Saudi Arabia is also building several "economic cities" across the country, and the government is making major financial commitments to develop the country's electricity grid, waterworks, and telecommunications network. Saudi banks, in particular, are an especially good investment opportunity as financing constitutes step one in any infrastructure project. Meanwhile, with the Saudi riyal pegged to the U.S. dollar, any increase in U.S. interest rates should prove beneficial to the banks.
Qatar is on the verge of a mega-buildout ahead of its hosting of the FIFA World Cup soccer tournament in 2022. All tournament-related construction must be finished at least two years prior to the games, and many winning infrastructure bids are being announced this year. The country is expected to spend at least $140 billion on transportation infrastructure projects, including roads, a metro system, and an airport expansion. Banks and infrastructure-related companies are likely to be significant beneficiaries of heightened government spending.
In the United Arab Emirates, many companies are benefiting from a faster-than-expected and broadening recovery in the property and banking sectors, driven by the UAE's emergence as a trade and transportation hub, increasing tourism, and by Dubai's safe-haven appeal amid continued unrest in some Middle East countries. Also, Qatar and the UAE are increasingly likely to garner greater attention from global emerging market investors following MSCI's upgrade of these countries to emerging markets, effective May 2014.
South Africa offers one of the best ways to access African opportunities. The country has several companies with some of the best management teams in the emerging markets universe, a well-developed financial system, and companies with successful penetration into other African countries where growth is stronger. These companies can often provide exposure to parts of Africa that are otherwise inaccessible to investors due to a lack of liquidity or a stock market.
…But fundamental research and a long-term commitment are critical...
Many of these markets are young, which invites a set of challenges. Therefore, bottom-up fundamental research is imperative to understanding both the opportunities in and the risks associated with this nascent asset class. We believe that investors should approach investment in the Africa and Middle East region with a long-term focus.
As you might expect, market information is often sparse, local regulations are varied and complex, and research coverage by analysts and brokerage firms is limited. However, these were obstacles that emerging markets encountered 20 years ago. Challenges such as these can create opportunities for investors to uncover neglected companies with healthy or improving operations.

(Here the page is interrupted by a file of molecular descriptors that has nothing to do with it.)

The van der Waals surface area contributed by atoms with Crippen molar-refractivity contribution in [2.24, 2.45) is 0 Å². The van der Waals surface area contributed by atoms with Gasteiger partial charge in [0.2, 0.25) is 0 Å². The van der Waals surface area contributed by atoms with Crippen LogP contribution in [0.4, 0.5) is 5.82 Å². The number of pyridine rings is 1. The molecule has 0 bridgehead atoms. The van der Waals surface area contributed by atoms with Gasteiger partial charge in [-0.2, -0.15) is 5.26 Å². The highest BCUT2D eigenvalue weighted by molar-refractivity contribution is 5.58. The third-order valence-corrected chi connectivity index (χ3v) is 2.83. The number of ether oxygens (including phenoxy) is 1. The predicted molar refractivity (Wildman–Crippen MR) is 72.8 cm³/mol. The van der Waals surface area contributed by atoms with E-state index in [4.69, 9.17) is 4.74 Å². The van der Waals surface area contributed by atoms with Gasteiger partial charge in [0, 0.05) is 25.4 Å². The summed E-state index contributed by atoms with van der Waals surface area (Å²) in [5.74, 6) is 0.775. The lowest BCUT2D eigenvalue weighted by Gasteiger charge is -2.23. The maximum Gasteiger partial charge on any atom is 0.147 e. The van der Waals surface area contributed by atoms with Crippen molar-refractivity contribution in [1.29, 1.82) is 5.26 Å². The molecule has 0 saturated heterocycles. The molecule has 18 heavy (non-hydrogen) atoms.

…And the potential for rewards is strong
Overall, the investment opportunity set in Africa and the Middle East is growing. Africa and the Middle East is one of the fastest-growing regions in the world, and the increasing ability of companies to harness that growth for profitability creates great opportunities for long-term investors willing to accept the risks.
Investments in emerging markets are subject to abrupt and severe price declines. The economic and political structures of developing nations, in most cases, do not compare favorably with the U.S. or other developed countries in terms of wealth and stability, and their financial markets often lack liquidity. Because of the concentration in highly developing economies, the fund involves a high degree of risk. Share prices are subject to market risk, as well as risks associated with unfavorable currency exchange rates and political or economic certainty abroad. In addition, the fund's non-diversified status means it can invest more of its assets in a smaller number of companies than diversified funds.
This information is provided for informational and educational purposes only and is not intended to reflect a current or past recommendation, investment advice of any kind, or a solicitation of an offer to buy or sell any securities or investment services. Past performance cannot guarantee future results. The views contained herein are as of October 2013 and may have changed since that time.
2 International Monetary Fund (IMF)